Handling editor Soumitra S Bhuyan
Twitter @jbashingwa, @ac1112
Collaborators Kilkari Impact Evaluation team: Smisha Agarwal, Salil Arora, JJH Bashingwa, Aarushi Bhatanagar, Sara Chamberlain, Rakesh Chandra, Arpita Chakraborty, Vinod Chauhan, Neha Dumke, Priyanka Dutta, Anna Godfrey, Suresh Gopalakrishnan, Meenal Indurkar, Anushree Jairath, Manoj Kashyap, Nayan Kumar, Simone Honikman, Alain Labrique, Amnesty LeFevre, Jai Mendiratta, Molly Miller, Radharani Mitra, Diwakar Mohan, Deshen Moodley, Nicola Mulder, Angela Ng, Dilip Parida, Nehru Penugonda, Nikita Purty, Sai Rahul, Shiv Rajput, Haritha Reddy, Agrima Sahore, Kerry Scott, Neha Shah, Manjula Sharma, Aashaka Shinde, Aaditya Singh, Nicki Tiffin, Osama Ummer, Rajani Ved, Falyn Weiss, Sonia Whitehead, Shalini Yadav.
Contributors JJHB conducted the data analysis. The manuscript was written by NS, AEL and JJHB with substantial inputs from SC and DM. AEL is the study PI, conceptualised study, obtained funding for study and oversaw the data analysis. DM conceptualised the study, oversaw the analysis and provided feedback on the draft. SC helped to obtain funding for the study, facilitated data access, helped refine the terminology used and interpret the data and provided substantial edits to enhance the text. SR provided access to the data and supported critical interpretation of the findings. All other authors provided feedback on the manuscript. All authors approved the final version.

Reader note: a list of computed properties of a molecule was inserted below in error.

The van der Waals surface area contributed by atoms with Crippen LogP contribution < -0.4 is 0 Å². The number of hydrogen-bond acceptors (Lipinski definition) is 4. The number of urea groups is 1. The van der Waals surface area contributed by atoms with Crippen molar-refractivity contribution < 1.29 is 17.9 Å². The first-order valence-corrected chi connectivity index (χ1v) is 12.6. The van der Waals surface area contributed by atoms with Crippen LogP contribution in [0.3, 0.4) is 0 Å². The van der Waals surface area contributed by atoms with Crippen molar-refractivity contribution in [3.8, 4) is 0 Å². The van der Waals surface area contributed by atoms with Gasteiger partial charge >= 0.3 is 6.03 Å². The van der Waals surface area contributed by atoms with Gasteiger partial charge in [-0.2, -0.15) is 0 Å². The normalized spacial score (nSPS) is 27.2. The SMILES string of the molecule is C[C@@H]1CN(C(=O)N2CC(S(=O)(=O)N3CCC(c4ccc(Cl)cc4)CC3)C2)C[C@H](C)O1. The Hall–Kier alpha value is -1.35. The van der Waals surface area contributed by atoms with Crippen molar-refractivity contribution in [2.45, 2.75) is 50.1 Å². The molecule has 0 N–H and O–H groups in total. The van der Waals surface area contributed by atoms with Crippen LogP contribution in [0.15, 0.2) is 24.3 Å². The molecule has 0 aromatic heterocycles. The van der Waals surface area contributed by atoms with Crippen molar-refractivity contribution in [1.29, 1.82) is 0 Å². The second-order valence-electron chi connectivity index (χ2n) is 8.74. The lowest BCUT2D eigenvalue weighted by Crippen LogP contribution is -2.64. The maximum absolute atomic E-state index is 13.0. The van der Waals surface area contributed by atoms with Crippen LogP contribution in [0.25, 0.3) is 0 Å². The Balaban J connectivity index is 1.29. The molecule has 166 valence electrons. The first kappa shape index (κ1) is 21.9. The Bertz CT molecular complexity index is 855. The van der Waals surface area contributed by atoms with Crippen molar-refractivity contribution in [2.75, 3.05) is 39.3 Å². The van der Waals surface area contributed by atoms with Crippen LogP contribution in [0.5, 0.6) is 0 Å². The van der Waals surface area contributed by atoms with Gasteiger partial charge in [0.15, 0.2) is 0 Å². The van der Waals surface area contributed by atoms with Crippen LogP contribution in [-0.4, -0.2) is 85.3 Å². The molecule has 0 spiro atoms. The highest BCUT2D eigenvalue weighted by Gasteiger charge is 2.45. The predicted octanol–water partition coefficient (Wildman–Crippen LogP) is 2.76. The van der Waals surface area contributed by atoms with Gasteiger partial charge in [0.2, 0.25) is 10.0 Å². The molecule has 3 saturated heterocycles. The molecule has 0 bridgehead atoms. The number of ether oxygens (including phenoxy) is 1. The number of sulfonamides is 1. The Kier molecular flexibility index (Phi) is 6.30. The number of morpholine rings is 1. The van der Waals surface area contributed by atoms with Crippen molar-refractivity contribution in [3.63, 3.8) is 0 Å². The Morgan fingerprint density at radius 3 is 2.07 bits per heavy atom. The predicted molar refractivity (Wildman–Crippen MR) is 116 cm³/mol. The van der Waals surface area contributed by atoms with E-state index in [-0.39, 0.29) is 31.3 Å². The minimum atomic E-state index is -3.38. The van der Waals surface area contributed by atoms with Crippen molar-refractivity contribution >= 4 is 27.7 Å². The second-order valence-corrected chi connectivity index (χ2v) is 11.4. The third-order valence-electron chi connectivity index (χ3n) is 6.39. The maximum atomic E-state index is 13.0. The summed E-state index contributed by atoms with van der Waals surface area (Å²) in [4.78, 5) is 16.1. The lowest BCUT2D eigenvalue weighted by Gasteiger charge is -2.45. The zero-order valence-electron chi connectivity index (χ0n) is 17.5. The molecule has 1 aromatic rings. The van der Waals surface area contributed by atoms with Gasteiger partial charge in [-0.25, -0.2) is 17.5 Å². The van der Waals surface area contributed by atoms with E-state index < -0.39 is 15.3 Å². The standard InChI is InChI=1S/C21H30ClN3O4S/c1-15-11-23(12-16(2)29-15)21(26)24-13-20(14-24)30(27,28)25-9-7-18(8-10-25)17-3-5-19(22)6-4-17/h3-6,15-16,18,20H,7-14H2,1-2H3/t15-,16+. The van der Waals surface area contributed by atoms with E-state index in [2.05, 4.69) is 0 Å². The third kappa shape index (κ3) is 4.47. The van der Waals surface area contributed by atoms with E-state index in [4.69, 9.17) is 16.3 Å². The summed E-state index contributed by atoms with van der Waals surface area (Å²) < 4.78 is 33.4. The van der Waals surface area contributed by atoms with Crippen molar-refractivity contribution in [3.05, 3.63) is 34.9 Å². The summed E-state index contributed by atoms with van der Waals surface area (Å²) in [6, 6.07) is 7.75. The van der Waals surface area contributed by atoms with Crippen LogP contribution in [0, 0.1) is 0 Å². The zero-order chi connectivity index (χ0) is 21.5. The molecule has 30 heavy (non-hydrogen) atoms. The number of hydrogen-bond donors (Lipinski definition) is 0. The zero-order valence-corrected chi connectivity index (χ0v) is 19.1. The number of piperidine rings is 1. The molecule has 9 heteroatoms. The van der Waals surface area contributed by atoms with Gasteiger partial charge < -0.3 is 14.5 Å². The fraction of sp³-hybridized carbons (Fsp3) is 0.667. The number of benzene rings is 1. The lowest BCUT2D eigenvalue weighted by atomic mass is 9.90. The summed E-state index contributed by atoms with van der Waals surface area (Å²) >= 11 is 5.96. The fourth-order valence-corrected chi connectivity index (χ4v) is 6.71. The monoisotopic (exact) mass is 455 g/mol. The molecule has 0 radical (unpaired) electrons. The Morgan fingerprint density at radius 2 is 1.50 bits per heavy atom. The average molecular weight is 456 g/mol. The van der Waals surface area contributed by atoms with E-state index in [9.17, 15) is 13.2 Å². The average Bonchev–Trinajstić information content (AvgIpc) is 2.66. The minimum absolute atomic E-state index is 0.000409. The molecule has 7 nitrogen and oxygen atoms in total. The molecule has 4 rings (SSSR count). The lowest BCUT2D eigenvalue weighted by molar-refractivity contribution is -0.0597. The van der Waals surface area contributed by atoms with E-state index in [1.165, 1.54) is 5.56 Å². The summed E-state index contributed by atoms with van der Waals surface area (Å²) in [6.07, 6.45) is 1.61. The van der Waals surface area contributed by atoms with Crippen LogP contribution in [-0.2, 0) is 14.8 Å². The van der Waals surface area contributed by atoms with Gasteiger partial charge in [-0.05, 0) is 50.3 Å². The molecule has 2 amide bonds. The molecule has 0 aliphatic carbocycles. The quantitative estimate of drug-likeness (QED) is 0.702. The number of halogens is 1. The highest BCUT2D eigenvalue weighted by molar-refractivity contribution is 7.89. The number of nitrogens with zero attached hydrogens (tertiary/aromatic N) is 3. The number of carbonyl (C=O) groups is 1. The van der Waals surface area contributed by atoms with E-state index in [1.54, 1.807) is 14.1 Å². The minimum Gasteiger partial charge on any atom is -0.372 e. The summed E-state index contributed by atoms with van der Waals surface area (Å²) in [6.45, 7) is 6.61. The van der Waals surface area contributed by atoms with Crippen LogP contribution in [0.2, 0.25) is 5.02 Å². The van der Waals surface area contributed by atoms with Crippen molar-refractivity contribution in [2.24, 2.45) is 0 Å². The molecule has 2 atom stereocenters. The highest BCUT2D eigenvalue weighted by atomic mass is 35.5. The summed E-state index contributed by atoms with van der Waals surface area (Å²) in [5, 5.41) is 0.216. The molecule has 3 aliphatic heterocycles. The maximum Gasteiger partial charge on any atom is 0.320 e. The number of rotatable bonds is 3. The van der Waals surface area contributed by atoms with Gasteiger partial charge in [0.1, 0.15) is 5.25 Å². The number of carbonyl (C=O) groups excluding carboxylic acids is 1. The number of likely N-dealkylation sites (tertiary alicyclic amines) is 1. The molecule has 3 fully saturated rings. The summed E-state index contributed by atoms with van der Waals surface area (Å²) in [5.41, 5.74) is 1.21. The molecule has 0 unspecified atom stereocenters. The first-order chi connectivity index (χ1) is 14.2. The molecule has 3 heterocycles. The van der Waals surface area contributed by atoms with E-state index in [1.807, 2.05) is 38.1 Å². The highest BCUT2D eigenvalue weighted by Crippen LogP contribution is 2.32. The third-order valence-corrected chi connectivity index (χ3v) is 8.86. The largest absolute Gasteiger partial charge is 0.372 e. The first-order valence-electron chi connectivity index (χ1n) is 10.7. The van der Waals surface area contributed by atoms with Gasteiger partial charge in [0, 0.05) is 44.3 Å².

Funding This study was funded by Bill and Melinda Gates Foundation (OPP1179252).
Map disclaimer The inclusion of any map (including the depiction of any boundaries therein), or of any geographic or locational reference, does not imply the expression of any opinion whatsoever on the part of BMJ concerning the legal status of any country, territory, jurisdiction or area or of its authorities. Any such expression remains solely that of the relevant source and is not endorsed by BMJ. Maps are provided without any warranty of any kind, either express or implied.
Competing interests None declared.
Provenance and peer review Not commissioned; externally peer reviewed.
Supplemental material This content has been supplied by the author(s). It has not been vetted by BMJ Publishing Group Limited (BMJ) and may not have been peer-reviewed. Any opinions or recommendations discussed are solely those of the author(s) and are not endorsed by BMJ. BMJ disclaims all liability and responsibility arising from any reliance placed on the content. Where the content includes any translated material, BMJ does not warrant the accuracy and reliability of the translations (including but not limited to local regulations, clinical guidelines, terminology, drug names and drug dosages), and is not responsible for any error and/or omissions arising from translation and adaptation or otherwise.